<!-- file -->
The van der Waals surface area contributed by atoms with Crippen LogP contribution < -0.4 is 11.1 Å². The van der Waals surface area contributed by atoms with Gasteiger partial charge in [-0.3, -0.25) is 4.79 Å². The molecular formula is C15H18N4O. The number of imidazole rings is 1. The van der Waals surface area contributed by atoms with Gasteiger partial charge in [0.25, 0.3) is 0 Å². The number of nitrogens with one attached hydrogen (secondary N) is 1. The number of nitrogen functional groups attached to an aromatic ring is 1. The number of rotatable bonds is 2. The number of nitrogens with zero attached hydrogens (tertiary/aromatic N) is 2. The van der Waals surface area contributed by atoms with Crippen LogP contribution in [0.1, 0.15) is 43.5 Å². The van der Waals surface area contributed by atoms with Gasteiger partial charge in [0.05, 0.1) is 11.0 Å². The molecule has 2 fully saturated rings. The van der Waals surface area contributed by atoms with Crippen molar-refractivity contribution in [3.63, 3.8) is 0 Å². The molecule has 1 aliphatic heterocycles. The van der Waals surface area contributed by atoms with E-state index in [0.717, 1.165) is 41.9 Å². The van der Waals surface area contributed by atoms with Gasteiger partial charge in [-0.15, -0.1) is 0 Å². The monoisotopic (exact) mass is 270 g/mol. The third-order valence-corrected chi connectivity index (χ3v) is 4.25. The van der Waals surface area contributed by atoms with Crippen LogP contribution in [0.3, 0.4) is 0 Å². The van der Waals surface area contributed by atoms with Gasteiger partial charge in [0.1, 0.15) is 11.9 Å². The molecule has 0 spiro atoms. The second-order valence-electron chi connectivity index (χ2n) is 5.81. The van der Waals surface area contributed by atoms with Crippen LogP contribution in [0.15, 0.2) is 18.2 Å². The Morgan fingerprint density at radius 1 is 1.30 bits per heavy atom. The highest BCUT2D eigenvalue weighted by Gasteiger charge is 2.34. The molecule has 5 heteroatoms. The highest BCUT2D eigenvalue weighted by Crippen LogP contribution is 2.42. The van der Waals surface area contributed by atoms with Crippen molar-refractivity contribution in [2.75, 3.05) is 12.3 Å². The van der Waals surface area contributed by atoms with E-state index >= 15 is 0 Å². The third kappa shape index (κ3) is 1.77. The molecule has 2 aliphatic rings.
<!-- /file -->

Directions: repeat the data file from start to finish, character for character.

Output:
The van der Waals surface area contributed by atoms with Crippen LogP contribution < -0.4 is 11.1 Å². The van der Waals surface area contributed by atoms with Gasteiger partial charge in [-0.3, -0.25) is 4.79 Å². The molecular formula is C15H18N4O. The number of imidazole rings is 1. The van der Waals surface area contributed by atoms with Gasteiger partial charge in [0.25, 0.3) is 0 Å². The number of nitrogens with one attached hydrogen (secondary N) is 1. The number of nitrogen functional groups attached to an aromatic ring is 1. The number of rotatable bonds is 2. The number of nitrogens with zero attached hydrogens (tertiary/aromatic N) is 2. The van der Waals surface area contributed by atoms with Crippen LogP contribution in [0.1, 0.15) is 43.5 Å². The van der Waals surface area contributed by atoms with Gasteiger partial charge in [0.05, 0.1) is 11.0 Å². The molecule has 2 fully saturated rings. The van der Waals surface area contributed by atoms with Crippen molar-refractivity contribution in [3.63, 3.8) is 0 Å². The molecule has 1 aliphatic heterocycles. The van der Waals surface area contributed by atoms with E-state index in [0.717, 1.165) is 41.9 Å². The van der Waals surface area contributed by atoms with Gasteiger partial charge in [-0.15, -0.1) is 0 Å². The monoisotopic (exact) mass is 270 g/mol. The third-order valence-corrected chi connectivity index (χ3v) is 4.25. The van der Waals surface area contributed by atoms with Crippen LogP contribution in [0.3, 0.4) is 0 Å². The van der Waals surface area contributed by atoms with Gasteiger partial charge in [0.1, 0.15) is 11.9 Å². The molecule has 0 spiro atoms. The second-order valence-electron chi connectivity index (χ2n) is 5.81. The van der Waals surface area contributed by atoms with Crippen LogP contribution in [0.15, 0.2) is 18.2 Å². The Morgan fingerprint density at radius 1 is 1.30 bits per heavy atom. The highest BCUT2D eigenvalue weighted by Gasteiger charge is 2.34. The molecule has 5 heteroatoms. The highest BCUT2D eigenvalue weighted by Crippen LogP contribution is 2.42. The van der Waals surface area contributed by atoms with Crippen molar-refractivity contribution in [2.75, 3.05) is 12.3 Å². The van der Waals surface area contributed by atoms with E-state index >= 15 is 0 Å². The third kappa shape index (κ3) is 1.77. The molecule has 2 aliphatic rings.